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Lifelong learning: “We are pulling the wool over our eyes if we believe learning is happening exclusively at universities”

Rasmus Johnsen, Associate Dean of Life-long Learning, argues that life-long learning is more than just further education. It's about how we see universities in the future. (Photo: Mette Koors)

Universities are at risk of making themselves irrelevant if they don’t acknowledge that the production of knowledge and learning also takes place outside CBS, argues the Associate Dean of Lifelong Learning at CBS. He wants to make CBS loosen its grip on the supply chain of knowledge and be present where knowledge is produced as a way of introducing lifelong learning, and he is looking for students and employees to join his quest.

News |   23. Oct 2019

Anne Thora Lykkegaard


Rasmus Johnsen is on a mission. A mission that might ultimately rock the foundation of CBS, as well as future-proofing the institution.

Today, lifelong learning is largely synonymous with adult education. Students and graduates who need further education come to CBS to update their knowledge at different stages of their life. However, in the future, CBS must, according to Rasmus Johnsen, Associate Dean of Lifelong Learning at CBS, view lifelong learning more holistically as a process beginning with student enrollment and ending only at the conclusion of a professional career.

“When we talk about lifelong learning only as adult education, we often end up discussing so-called ‘flexucation’, which is a new way of describing acquired skills and capabilities. But speaking only about skills and capabilities reduces learning to a commodity on a market for human capital, largely controlled by global ‘edutech’ companies such as Apple U and Deloitte Academy. As a public institution, we have the duty to insist that individual learning is a team sport,” he says and continues:

“I argue that we need to seek out and collaborate with emerging learning environments elsewhere and create learning platforms outside of the university. If learning can take place anywhere throughout adult life, then CBS must come to be present where that happens. The collaborative side of lifelong learning is largely non-existing at today’s universities.”

In a so-called vision statement,L3U Vision Open, Rasmus Johnsen argues why universities like CBS must change their perception of learning, and not see themselves only as a place where people are invited in to learn and leave when lessons are over. Instead, CBS must become a lifelong learning university – L3U.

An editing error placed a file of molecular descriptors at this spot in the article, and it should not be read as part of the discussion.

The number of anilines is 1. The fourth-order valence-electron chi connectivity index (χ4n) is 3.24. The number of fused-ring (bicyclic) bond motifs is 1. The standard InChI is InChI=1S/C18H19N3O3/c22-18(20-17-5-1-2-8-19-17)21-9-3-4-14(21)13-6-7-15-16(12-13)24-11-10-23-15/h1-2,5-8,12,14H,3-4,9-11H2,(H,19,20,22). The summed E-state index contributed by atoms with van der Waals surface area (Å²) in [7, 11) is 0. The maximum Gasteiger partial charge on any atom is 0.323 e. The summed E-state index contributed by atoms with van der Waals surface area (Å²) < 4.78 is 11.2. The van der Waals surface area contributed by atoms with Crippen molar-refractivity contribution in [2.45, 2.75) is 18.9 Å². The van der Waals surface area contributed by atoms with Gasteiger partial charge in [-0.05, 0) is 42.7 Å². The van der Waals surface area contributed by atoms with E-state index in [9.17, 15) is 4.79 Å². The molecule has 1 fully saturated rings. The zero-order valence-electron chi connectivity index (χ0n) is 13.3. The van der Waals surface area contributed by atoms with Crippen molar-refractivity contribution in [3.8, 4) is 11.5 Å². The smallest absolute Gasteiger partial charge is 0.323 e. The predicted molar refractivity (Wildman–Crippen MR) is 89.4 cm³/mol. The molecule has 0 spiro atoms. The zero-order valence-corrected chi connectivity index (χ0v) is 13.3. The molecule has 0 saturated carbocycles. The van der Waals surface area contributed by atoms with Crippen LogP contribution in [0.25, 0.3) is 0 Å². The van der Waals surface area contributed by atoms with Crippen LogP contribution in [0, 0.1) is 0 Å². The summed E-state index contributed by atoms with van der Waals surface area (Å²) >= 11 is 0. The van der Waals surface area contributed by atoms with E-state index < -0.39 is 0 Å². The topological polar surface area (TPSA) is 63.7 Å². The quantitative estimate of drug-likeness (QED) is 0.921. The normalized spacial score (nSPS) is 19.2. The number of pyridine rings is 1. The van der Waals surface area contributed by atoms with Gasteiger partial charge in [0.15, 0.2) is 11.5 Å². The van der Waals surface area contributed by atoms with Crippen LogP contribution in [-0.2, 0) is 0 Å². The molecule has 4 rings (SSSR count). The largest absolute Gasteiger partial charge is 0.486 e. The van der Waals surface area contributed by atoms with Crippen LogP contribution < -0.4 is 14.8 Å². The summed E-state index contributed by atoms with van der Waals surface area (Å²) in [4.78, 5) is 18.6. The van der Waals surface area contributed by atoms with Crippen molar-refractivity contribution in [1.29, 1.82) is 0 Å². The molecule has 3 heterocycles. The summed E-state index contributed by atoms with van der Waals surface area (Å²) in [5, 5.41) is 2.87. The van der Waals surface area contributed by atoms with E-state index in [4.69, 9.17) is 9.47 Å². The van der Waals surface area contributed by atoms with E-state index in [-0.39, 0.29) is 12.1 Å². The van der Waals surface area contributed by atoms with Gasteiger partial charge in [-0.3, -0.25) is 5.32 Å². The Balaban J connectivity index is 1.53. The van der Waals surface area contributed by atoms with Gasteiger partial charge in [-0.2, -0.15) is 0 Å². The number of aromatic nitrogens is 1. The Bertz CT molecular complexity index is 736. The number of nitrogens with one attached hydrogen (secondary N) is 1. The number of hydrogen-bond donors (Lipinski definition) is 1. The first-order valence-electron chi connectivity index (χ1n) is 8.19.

“I hope that people who read this statement will agree to this and will see that I think about this differently and would like to raise a discussion about lifelong learning. It’s not enough to talk about lifelong learning as ‘so ein Ding müssen wir auch haben’. Lifelong learning must contribute to what universities will look like 20 years from now,” he says, encouraging students, employees and even external contacts to reach out to him if they somehow find this subject relevant.

“I need as many people on board as possible in order to discuss this theme thoroughly and come up with initiatives and experiments and figure out how CBS can approach the topic of lifelong learning,” he says.

Are universities barking up the wrong tree?

And Rasmus Johnsen is already designing the foundations for a lifelong learning experiment.

He is currently gathering scholars, external contacts, executives as well as politicians to join his working group on lifelong learning. The plan is to brainstorm about possible places outside CBS where it would make sense for CBS to be present, and then design learning experiments for groups of students and teachers to join.

Because, as it is right now, CBS and other universities are part of a society that is changing so fast that it is becoming increasingly difficult to predict what students and graduates will need to learn in order to find their niche.

“I know that if I pick a group of adults and ask them if they fulfilled their eighth-grade career expectations, a lot of them will say no. We don’t always know what we want to do in the future, and if universities think they know already how to predict what the future job market will look like, they are barking up the wrong tree,” he says.

But who does know, then? Well, right now, some companies are in a better position to describe what skills they need from their employees a few years from now than others. For example, Apple and Deloitte have created their own universities for adult education, so it’s not sufficient to simply tinker with existing CBS courses, explains Rasmus Johnsen.

“People need to update their knowledge throughout their career. In the near future, people will even have multiple careers in a lifetime, so adult education is in great demand. But universities don’t yet know what the programs should contain, and we are pulling the wool over our eyes if we believe learning is only happening in one place and that if we just turn our courses into part-time courses we can remain in tune with the demands of society,” he concludes.

“We need a lifelong learning university as a model for collaboration in a society of lifelong learners.”


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